The Holy Spirit inspired David to write, [Psalm 51:5] Behold, I was brought forth in iniquity, and in sin did my mother conceive me.  Paul writes, [Romans 5:12] Death spread to all men because all sinned.  Paul listed a few of those sins in Galatians and then concluded, [Galatians 5:21] I warn you, as I warned you before, that those who do such things will not inherit the kingdom of God.  All of these verses reveal our sinful nature to us.  We are sinners from conception and the only thing that happens as we grow and mature is that our sins get more imaginative and destructive.  With man it is truly impossible to inherit the Kingdom of God.

While it may be impossible with man, it is possible with God.  [Jesus] said, "With man it is impossible, but not with God. For all things are possible with God."  God is almighty and He loves us dearly.  He loves us so much [John 3:16-17] that he gave his only Son, that whoever believes in him should not perish but have eternal life.  For God did not send his Son into the world to condemn the world, but in order that the world might be saved through him. We do not have the resources to enter the Kingdom of God, but the Kingdom of God has what it takes to enter us.  We do not pray for us to come to God's Kingdom.  Instead we pray to our Father in Heaven saying, "Thy Kingdom come."

The Kingdom of God comes to us in the God-man, Christ Jesus.  In Jesus Christ, God took on a human nature and humbled Himself to live with us under the law.  In His humility, He kept the law for us.  He even humbled Himself to death on the cross.  His death, the death of a perfect, holy, and innocent man, did for us what it is impossible for us to do for ourselves.  He made it possible for the Kingdom of God to be in us and for us to be in the Kingdom of God.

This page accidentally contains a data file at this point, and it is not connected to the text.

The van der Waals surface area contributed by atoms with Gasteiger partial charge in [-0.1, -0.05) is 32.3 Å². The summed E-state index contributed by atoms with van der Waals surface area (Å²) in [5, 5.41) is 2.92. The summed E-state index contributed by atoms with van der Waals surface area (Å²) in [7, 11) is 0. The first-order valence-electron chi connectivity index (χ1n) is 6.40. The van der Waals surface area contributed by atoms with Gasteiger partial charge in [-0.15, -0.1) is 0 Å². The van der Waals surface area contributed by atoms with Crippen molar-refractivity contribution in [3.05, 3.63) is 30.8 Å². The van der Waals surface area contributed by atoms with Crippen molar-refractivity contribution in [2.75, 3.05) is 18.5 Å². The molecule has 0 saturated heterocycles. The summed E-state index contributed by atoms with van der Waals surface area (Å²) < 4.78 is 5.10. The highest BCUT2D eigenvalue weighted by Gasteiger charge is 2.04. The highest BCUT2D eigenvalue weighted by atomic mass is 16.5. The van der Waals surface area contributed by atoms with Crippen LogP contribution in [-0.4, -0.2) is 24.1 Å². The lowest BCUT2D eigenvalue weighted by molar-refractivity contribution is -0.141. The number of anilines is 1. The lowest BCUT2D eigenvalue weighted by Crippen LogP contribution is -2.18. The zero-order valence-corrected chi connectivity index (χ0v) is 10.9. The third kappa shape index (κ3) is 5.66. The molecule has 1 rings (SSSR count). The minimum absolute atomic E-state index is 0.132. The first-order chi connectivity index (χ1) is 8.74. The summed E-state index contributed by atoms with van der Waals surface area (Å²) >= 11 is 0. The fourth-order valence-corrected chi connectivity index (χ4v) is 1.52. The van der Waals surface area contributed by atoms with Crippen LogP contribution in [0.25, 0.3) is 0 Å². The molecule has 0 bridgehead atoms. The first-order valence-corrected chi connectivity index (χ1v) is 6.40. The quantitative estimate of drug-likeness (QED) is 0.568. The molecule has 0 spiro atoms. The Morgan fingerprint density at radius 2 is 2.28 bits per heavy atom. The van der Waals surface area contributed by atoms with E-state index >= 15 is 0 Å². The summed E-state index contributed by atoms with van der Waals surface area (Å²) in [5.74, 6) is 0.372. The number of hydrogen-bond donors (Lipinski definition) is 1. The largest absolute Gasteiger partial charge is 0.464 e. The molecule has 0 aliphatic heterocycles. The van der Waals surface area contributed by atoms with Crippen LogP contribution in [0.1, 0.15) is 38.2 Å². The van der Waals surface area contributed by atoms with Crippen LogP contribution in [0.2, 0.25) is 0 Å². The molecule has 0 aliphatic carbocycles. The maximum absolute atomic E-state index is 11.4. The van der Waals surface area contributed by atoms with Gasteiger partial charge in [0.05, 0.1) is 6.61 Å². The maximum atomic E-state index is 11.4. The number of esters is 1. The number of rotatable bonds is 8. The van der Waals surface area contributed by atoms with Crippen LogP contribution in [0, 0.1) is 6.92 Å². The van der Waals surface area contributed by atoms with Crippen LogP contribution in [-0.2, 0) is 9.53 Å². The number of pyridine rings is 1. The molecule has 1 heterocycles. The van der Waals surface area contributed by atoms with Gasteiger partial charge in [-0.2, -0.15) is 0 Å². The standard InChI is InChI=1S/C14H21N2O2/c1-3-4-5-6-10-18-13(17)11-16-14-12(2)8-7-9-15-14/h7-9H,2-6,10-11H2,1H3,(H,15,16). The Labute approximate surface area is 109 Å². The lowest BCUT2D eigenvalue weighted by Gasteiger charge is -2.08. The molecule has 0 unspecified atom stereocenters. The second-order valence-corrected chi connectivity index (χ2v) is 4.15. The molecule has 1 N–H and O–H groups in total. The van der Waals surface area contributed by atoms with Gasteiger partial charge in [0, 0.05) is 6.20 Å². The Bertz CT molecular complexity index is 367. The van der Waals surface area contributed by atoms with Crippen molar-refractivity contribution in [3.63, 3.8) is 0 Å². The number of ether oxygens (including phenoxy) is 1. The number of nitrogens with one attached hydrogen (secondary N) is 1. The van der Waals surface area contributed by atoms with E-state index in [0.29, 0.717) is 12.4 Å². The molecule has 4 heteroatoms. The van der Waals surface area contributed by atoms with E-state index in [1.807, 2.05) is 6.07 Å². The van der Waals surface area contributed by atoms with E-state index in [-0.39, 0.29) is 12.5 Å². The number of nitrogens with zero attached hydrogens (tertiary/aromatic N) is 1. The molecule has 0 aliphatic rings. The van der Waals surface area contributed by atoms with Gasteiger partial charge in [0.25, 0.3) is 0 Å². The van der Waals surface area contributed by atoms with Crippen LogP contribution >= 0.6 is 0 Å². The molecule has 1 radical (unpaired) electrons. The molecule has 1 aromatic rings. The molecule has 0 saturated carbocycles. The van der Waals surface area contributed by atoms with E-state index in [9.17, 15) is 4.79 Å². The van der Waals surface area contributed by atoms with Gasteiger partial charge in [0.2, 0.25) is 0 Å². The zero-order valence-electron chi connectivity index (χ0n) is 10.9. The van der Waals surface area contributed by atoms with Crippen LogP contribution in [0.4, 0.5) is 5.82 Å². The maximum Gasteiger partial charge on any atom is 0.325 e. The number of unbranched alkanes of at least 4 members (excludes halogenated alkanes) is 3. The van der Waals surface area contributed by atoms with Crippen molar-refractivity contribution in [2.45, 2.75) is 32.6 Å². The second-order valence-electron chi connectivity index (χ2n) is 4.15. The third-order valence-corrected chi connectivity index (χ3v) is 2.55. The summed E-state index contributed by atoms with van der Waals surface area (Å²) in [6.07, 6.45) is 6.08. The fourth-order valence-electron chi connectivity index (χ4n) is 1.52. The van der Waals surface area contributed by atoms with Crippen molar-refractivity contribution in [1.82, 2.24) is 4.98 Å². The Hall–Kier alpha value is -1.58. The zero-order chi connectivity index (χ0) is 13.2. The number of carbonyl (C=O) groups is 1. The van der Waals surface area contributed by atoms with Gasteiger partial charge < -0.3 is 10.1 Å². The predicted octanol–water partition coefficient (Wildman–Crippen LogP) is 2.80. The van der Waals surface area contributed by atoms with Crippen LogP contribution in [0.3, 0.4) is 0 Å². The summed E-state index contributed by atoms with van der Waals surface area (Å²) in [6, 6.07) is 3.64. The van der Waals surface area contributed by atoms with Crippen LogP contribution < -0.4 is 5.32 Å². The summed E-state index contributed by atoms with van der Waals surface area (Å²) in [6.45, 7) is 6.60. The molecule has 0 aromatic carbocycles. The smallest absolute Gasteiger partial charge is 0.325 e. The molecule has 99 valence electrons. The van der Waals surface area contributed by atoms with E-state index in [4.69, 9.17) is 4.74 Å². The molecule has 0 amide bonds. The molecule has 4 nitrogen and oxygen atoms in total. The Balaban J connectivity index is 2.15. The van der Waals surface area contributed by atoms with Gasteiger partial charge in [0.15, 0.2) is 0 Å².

The Holy Spirit provides the finishing touches for God's work in us.  He makes the impossible, possible.  The Holy Spirit gives us God's Word.  The Holy Spirit gives us that Word in many ways.  We read it ourselves in our private time with God.  We share it among ourselves as we meet with our brothers and sisters in Christ to learn and study it.  We hear it read in Divine Service and we also taste it as Christ gives us His true Body and Blood in with and under the bread and wine of the Holy meal.  The Holy Spirit generously uses all these ways to feed our spirits with God's Word. Through that Word, He creates and sustains faith in us.  He gives us the faith that believes that the suffering and death of Jesus Christ takes away all our sins.  Through that faith the camel passes through the needle's eye - that is, the rich and the poor alike enter the Kingdom of God.

Today's Gospel follows last week's Gospel.  Last week, we heard how a rich young ruler went away sorrowful because gold was his god.  This week, Jesus used the difficulty that this young man had to teach us that none of us, rich or poor can enter the Kingdom of God on our own.  Instead, the Kingdom of God comes to us because nothing is impossible with God.  Whether we are rich or poor, the Holy Spirit's gift of faith in the work of Jesus Christ puts the Kingdom of God in us and us in the Kingdom of God.  Amen.